SINCE rumour is generally true in Pakistan one hopes the new president will announce within a few days the government’s decision not to resume the execution of condemned prisoners for the time being.
Such an announcement, like the informal moratorium kept in force by the previous government, will not amount to the abolition of the death penalty. But it should mark the beginning of a search for a rational resolution of the controversy over the country’s death penalty regime. This effort should have been made earlier and if the present government wishes to avoid its predecessor’s lapses it should welcome a thorough public discourse.
The government has been urged to extend the moratorium on hangings by different quarters. Civil society activists who had been demanding abolition of the death penalty for years have been joined by international human rights organisations and no government should ignore the international opinion. The government is also aware of the economic cost of retaining the death penalty. There is pressure on it to stay the executioner’s hand in order to keep the door to talks with militants/terrorists open.
At the same time the honourable chief justice of the Sindh High Court has deemed it appropriate to make an outside-the-court plea for mandatory execution of hardened criminals.
This underlines the need for judicial authorities to exercise restraint while making off-the-cuff observations that could land them in unwelcome controversies. Whatever may be happening in Karachi or elsewhere, Pakistan cannot afford to opt for the mediaeval concept of a retributive dispensation.
Apart from whatever has been said for or against the death penalty over the past few weeks, the case for a moratorium on hangings commands respect on merit and needs to be presented over and over again.
The advocates of the death penalty build their case on four main grounds:
— The death penalty acts as a deterrent to serious crime.
— The ends of justice demand capital punishment for capital offences.
— The victim’s family does not receive justice if perpetrators of heinous crimes are not hanged.
— Since the death penalty has been prescribed in the Holy Quran it cannot be abolished in a Muslim state.
All these arguments have been found non-maintainable in any serious discussion.
That the death penalty is no deterrent can be proved from the crime record of many countries, from China to the US. In Pakistan killing of women for ‘honour’ has increased and so has kidnapping for ransom despite the prescription of death as punishment for these crimes.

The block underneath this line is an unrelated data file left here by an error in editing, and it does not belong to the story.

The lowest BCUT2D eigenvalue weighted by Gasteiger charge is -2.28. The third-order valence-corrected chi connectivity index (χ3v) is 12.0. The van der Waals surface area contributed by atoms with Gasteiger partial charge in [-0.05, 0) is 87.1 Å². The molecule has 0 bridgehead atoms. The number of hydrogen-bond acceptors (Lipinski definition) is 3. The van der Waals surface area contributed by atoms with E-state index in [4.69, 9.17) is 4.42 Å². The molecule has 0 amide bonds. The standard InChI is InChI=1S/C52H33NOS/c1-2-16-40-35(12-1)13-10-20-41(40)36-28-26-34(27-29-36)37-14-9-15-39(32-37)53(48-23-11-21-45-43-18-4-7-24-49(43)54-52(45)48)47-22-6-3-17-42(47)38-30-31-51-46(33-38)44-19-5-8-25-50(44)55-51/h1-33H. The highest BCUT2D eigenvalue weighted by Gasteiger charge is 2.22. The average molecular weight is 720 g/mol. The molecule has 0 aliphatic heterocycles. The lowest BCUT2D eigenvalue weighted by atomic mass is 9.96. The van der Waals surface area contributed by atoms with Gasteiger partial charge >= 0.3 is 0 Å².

The incidence of terrorist attacks and sectarian massacres has increased after the promulgation of anti-terrorist laws. All studies confirm that harsh laws and punishments alone have nowhere suppressed serious crime; that objective can only be realised through non-penal social engineering.
As for the demands of justice they operate in favour of the victim and the offender both: justice for one must not mean injustice to the other.
Since the death penalty is a punishment that cannot be reversed the degree of certitude required for awarding this penalty to anyone demands not only a high level of efficiency on the part of investigators, prosecutors and court authorities but also a society that has acquired maturity for truthfulness and fair play. There is a national consensus that these conditions are not met in Pakistan. Hence the risk of miscarriage of justice is abnormally high.
There is a great deal of hypocrisy in the argument that hangings are necessary to console and compensate the victims’ families. The most effective form of consolation is payment of diyat and the state should arrange for that. The clamour for hanging is the result of the brutalisation of society. No criminal is wholly responsible for his acts and society must accept a part of the responsibility for his having gone astray.
Finally, the religious argument. The Quran lays down death punishment for only two offences — murder and mischief in the land (fasad-fil-arz). There is no religious sanction for awarding death for 26 of the 28 offences that carry the death penalty in Pakistan .
Besides, the objective of punishing a wrongdoer in a civilised society can only be his transformation into a peaceful law-abiding citizen. What should be the fate of a person on the death row who proves by his conduct that he has purged himself of all criminal tendencies and has learnt to serve his fellow beings? If executed, such a person will be punished for having reformed himself and not for his original offence.
All these issues need to be debated freely and in keeping with the traditions of earnest discussion and over a considerably long period. That is the purpose of a moratorium. If only executions are put on hold and matters are pushed under the carpet, Pakistan will make its present imbroglio more and more intractable.
Tailpiece: The pleasant taste of the denouement in the Imran Khan contempt case should stay on our palate for quite some time. It is not every day that one hears of judicial notice being taken of a politician’s status. The judge who craved for respect and not praise has given us a quotable quote of permanent value. But it was the attorney general who settled the issue of contempt of court, hopefully once and for all.
Where non-compliance was not an issue, he stated, what anyone said for or against a judge was of no consequence to the latter or his court. Let this be the guiding principle for deciding all contempt cases.
Correction: The title of Abdullahi Ahmed An-Naim’s book referred to in this column last week was not correct. The correct citation is Islam and the Secular State: Negotiating the Future of Sharia; Harvard University Press, USA/Viva Books, New Delhi.